-- Answers to Questions About Real Estate Law
Money and real estate news you can use everyday

Real Estate Lawyer
Question of the Week
Tip of the Week
Recommended Books
Contact Sam

Capital Gains On Rental Property


By Ilyce R. Glink and Samuel J. Tamkin

Summary: Sam explains that a homeowner, upon the sale of there home, will have to pay taxes on the gain and, in addition, may have to pay taxes on any depreciation taken on the property over the years. They may use a 1031 exchange to avoid taxes on their investment property.

Q: You received a letter from some folks who had lived in their primary residence from 1980 to 1994 and then converted it to a rental. They wanted to know if they could avoid paying capital gains tax on its sale if they let their son live in the rental rent free for two years.

Your reply was no, and you wrote that even if the owners moved back into the home, they might still owe some taxes on the gain from the years in which the house was a rental property.
(article continues below useful links)

Could you please clarify that? And also, what happens to the depreciation that was taken while the house was being rented? Don't they have to account for that?

A. You are correct that the homeowner upon the sale of the home will have to pay taxes on the gain and, in addition, may have to pay taxes on any depreciation taken on the property over the years.

The only way to defer the payment of any of these taxes is for the homeowner to sell this investment property and purchase another one in a like-kind exchange, also known as a “Starker exchange” or a “1031 exchange.”

In this like-kind exchange the seller sells his first property and generally buys a second investment property of equal or greater value with financing that is less than or equal to the financing in place on the place being sold. Through this exchange, the seller “transfers” his tax situation from the first property to the second.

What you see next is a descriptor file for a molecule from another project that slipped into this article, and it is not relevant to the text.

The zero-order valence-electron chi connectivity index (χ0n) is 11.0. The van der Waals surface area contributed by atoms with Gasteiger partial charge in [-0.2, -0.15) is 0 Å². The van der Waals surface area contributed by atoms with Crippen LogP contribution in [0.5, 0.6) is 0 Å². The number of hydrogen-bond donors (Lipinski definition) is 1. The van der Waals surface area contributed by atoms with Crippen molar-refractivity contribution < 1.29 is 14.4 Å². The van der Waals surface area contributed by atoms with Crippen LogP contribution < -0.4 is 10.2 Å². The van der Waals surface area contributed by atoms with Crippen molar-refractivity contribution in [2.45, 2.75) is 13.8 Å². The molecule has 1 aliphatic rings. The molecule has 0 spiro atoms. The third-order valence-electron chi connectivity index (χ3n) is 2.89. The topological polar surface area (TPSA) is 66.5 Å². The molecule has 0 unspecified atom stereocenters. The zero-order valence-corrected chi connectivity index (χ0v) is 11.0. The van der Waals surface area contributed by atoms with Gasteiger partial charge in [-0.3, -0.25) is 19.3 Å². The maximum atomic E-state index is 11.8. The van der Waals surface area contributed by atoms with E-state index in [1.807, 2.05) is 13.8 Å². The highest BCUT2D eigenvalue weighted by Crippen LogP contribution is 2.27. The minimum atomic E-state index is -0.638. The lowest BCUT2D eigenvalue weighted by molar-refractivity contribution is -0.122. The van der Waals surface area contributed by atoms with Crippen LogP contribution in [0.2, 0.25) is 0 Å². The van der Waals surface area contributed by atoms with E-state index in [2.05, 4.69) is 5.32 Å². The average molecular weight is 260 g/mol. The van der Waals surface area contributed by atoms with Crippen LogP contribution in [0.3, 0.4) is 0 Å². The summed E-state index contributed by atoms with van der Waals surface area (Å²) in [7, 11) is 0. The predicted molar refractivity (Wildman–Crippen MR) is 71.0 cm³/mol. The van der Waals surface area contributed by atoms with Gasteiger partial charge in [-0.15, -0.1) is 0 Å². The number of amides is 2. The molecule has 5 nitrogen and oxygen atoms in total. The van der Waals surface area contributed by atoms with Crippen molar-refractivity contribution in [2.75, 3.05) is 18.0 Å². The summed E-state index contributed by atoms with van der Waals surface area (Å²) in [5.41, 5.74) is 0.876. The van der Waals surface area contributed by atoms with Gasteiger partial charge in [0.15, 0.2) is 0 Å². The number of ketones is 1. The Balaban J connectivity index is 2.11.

This doesn’t eliminate any taxes owed, it just defers them until this new property is sold.

Samuel J. Tamkin is a Chicago-based real estate attorney. Ilyce R. Glink’s latest book is 50 Simple Steps You Can Take To Sell Your Home Faster and For More Money In Any Market. If you have questions for them, write: Real Estate Matters Syndicate, PO Box 366, Glencoe, IL 60022 or contact them through Ilyce’s website




RSS Feeds

RSS 0.91 Feed
RSS 1.0 Feed
RSS 2.0 Feed

Home Buying   Using Attorneys to Buy a Home - Earnest Money - Quitclaim Deeds - Easements - Seller Misreprensation - New Construction - Buying with Partners - Home Inspections - Seller Problems - Agent Issues
Home Selling    Using Attorneys to Sell a Home - Seller Disclosure laws - Title Problems - Buyer Problems - Real Estate Agent Issues - Tax Considerations
Home Ownership   Neighbor Problems - Seller Misrepresentation And Fraud Issues - Problems In a Condominium Development - Problems Around The House - New Construction Issues - Subdividing Land
Home Renovation   Architect Issues - Contractor Issues - Problems With Contractors - Inspection Issues - Certificate Of Occupancy - Municipal Inspections - Punch List Issues - Financing Issues - Installment Contracts
Real Estate  
Loan Application Problems - Refinancing Issues - Paying Off An Old Loan - Credit Problems - Seller Recommended Lender - Prepaying A Loan - Prepayment Penalties - Predatory Lenders
1031 Exchanges - Financing Investment Properties - Landlord and Tenant Issues - Partnership and Company Considerations - Tax Considerations - Subdividing Land
Contact Us | Sitemap | Terms of Use | Copyright ©2001-2005. ThinkGlink Inc. All rights reserved.
Reproduction of material from any pages without written permission is strictly prohibited.
Site design by Walker Sands Communications